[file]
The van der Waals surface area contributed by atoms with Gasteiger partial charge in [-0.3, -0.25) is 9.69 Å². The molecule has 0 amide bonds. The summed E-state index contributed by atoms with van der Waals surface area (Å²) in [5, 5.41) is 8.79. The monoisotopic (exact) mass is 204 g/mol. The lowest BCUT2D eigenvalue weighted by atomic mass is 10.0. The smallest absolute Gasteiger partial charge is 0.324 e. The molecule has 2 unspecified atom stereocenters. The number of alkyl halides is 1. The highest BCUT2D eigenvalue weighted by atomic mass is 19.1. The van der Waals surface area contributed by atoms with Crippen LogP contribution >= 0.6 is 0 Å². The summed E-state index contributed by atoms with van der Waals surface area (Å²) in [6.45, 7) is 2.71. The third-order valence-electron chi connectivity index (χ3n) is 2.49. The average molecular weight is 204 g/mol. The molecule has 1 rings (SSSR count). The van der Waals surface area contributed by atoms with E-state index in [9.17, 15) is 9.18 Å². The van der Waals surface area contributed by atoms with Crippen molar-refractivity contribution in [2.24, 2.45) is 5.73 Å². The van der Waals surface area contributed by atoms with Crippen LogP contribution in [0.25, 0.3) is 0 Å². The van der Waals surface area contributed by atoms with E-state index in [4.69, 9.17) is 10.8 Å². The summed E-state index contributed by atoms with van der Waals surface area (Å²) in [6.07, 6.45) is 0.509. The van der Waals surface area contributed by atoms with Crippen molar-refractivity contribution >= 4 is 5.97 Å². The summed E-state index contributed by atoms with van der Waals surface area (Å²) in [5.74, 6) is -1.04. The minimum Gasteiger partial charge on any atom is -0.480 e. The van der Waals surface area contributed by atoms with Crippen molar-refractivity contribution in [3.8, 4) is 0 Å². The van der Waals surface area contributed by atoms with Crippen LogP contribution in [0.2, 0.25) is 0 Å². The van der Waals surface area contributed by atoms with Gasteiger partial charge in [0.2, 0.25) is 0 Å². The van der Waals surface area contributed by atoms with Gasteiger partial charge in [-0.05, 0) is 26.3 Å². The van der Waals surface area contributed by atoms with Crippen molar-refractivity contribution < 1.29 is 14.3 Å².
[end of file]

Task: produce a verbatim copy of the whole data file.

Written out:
The van der Waals surface area contributed by atoms with Gasteiger partial charge in [-0.3, -0.25) is 9.69 Å². The molecule has 0 amide bonds. The summed E-state index contributed by atoms with van der Waals surface area (Å²) in [5, 5.41) is 8.79. The monoisotopic (exact) mass is 204 g/mol. The lowest BCUT2D eigenvalue weighted by atomic mass is 10.0. The smallest absolute Gasteiger partial charge is 0.324 e. The molecule has 2 unspecified atom stereocenters. The number of alkyl halides is 1. The highest BCUT2D eigenvalue weighted by atomic mass is 19.1. The van der Waals surface area contributed by atoms with Crippen LogP contribution >= 0.6 is 0 Å². The summed E-state index contributed by atoms with van der Waals surface area (Å²) in [6.45, 7) is 2.71. The third-order valence-electron chi connectivity index (χ3n) is 2.49. The average molecular weight is 204 g/mol. The molecule has 1 rings (SSSR count). The van der Waals surface area contributed by atoms with E-state index in [9.17, 15) is 9.18 Å². The van der Waals surface area contributed by atoms with Crippen molar-refractivity contribution in [2.24, 2.45) is 5.73 Å². The van der Waals surface area contributed by atoms with Crippen LogP contribution in [0.25, 0.3) is 0 Å². The van der Waals surface area contributed by atoms with E-state index in [4.69, 9.17) is 10.8 Å². The summed E-state index contributed by atoms with van der Waals surface area (Å²) in [6.07, 6.45) is 0.509. The van der Waals surface area contributed by atoms with Crippen molar-refractivity contribution >= 4 is 5.97 Å². The summed E-state index contributed by atoms with van der Waals surface area (Å²) in [5.74, 6) is -1.04. The minimum Gasteiger partial charge on any atom is -0.480 e. The van der Waals surface area contributed by atoms with Crippen molar-refractivity contribution in [3.8, 4) is 0 Å². The van der Waals surface area contributed by atoms with Crippen LogP contribution in [0.2, 0.25) is 0 Å². The van der Waals surface area contributed by atoms with Gasteiger partial charge in [0.2, 0.25) is 0 Å². The van der Waals surface area contributed by atoms with Gasteiger partial charge in [-0.05, 0) is 26.3 Å². The van der Waals surface area contributed by atoms with Crippen molar-refractivity contribution < 1.29 is 14.3 Å².